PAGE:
After finishing Lewis’s trilogy, I finally got around to reading Augustine’s City of God. This is an enormous book of philosophy, history, and biblical interpretation, impossible to summarize. Among its many powerful insights, I vividly recall how Augustine included the unseen world of angels in his view of human society. In a matter-of-fact way, Augustine included holy and wicked angels in the history of nations, the achievements of the philosophers, and the aims of human politics. “We cannot mingle with [angels] as familiarly as with men,” he pointed out, “which itself is one of the grievances of this life.” That little comment left me regretting human sin more deeply than ever, and longing for Christ’s redemption in a fresh way. I was reading this in the weeks following George Floyd’s death, as riots were sweeping across America, including a large but ultimately harmless group across the street from my apartment. I found in Augustine more penetrating comment than anything on Twitter or cable news:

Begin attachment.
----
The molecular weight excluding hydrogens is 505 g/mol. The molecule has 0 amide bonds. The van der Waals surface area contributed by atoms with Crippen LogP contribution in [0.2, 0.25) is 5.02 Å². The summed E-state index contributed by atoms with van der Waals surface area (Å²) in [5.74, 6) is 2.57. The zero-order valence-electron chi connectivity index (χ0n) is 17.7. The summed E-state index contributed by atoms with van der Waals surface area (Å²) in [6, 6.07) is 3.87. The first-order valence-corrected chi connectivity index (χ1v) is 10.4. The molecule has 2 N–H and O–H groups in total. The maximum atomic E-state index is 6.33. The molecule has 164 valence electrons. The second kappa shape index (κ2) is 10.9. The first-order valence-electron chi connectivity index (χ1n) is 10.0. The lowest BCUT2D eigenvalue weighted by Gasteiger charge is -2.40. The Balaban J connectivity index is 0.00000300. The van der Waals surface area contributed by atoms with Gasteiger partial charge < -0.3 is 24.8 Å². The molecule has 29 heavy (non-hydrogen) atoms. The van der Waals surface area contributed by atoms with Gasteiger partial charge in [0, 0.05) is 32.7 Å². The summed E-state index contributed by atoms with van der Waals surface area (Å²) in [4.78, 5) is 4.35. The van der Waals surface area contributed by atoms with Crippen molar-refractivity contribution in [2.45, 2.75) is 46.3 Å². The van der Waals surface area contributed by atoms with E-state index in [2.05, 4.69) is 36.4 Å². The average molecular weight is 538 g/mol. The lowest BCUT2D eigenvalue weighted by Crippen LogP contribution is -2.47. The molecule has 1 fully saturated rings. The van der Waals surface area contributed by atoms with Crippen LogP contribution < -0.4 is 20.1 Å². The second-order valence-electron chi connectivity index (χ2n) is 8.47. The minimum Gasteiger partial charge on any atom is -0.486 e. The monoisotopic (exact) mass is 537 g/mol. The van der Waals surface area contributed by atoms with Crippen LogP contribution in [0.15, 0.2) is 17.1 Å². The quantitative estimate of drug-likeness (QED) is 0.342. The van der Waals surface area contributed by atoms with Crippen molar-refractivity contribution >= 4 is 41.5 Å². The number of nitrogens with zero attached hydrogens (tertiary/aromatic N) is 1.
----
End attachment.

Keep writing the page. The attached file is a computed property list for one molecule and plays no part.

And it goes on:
This alone can be truly called and esteemed the peace of the reasonable creatures, consisting as it does in the perfectly ordered and harmonious enjoyment of God and of one another in God.

City of God, Book 19